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The 400-Word Review: Solo: A Star Wars Story

The Star Wars series experiments with telling an origin story, with mixed results.




Photo by Jonathan Olley. Copyright 2017 Lucasfilm Ltd.; All Rights Reserved.
 

There is bound to be experimentation when it comes to the Star Wars Stories.

That phrase is the branding we’re using for films in the “Star Wars” universe which are not part of the main plotline. (You’d be forgiven for not even realizing this is a thing.) When “Episode IX,” scheduled for release in December 2019, arrives, we know what to expect: A continuation of the events in “The Last Jedi,” furthering a story that stretches back to the maligned “Phantom Menace.”

Now that Disney would like to produce “Star Wars” features on a yearly basis, however, they’re going to have to figure out what the extraneous narratives should be. They nailed it with “Rogue One,” telling an original and blessedly self-contained tale that tied into the main series but did not rely on it.

The next idea: How about an origin story? And so we get “Solo: A Star Wars Story,” visiting the early days of Han Solo (Alden Ehrenreich) and explaining bits of the character’s history both momentous (how he nabbed the iconic Millenium Falcon; how he met Chewbacca) and oddly specific (an entire scene is about how he got his name, a bit of information you typically wouldn’t even ask close friends to explain).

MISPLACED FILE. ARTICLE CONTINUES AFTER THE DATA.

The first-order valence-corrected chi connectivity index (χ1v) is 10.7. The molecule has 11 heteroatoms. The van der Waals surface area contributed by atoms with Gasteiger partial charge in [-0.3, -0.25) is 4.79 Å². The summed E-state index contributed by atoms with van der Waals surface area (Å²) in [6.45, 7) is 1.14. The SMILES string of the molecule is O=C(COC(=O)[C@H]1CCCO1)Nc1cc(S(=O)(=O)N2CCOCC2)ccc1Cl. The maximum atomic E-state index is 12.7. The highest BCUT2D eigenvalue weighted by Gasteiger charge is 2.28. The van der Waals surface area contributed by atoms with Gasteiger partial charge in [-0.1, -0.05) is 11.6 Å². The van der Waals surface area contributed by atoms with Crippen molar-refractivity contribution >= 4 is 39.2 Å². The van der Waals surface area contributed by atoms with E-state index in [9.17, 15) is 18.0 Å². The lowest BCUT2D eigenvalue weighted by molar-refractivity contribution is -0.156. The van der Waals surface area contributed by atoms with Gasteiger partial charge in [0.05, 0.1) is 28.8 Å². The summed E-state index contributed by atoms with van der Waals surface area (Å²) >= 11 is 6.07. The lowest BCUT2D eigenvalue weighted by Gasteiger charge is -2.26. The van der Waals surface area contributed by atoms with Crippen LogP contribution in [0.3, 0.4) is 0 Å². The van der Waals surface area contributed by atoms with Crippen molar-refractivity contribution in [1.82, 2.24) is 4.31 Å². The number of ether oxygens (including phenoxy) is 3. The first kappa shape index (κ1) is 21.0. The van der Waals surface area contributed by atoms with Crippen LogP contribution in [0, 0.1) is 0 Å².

The resulting movie is fine.

It’s good enough.

I can’t tell you that “Solo” is a bad movie; it’s not. There are many enjoyable moments and sequences, a handful of surprising twists and revelations and a bevy of great performances. It looks great. It sounds great. It feels like a “Star Wars” movie.

It is not, however, immune from the perils of every origin story. The opening chapters of a biography rarely have a great dramatic arc; “Solo” is so busy setting up Han’s future that the plot is an afterthought, lolling behind at points before lurching awkwardly forward. There is a whole lot of business here — “Solo” feels longer than the 135-minute runtime would indicate.

I won’t spoil much about the course of the action, but it’s no help that the best sequence in “Solo” caps off the first act: Along with a ragtag group of bandits (Woody Harrelson, Thandie Newton and Jon Favreau), Han and Chewie must conduct a daring, mid-air train robbery. It’s a beautiful melding of western tropes with the “Star Wars” style and would’ve been a perfect climax. Unfortunately, it’s followed by another 90 minutes of movie.


My Rating: 6/10
 

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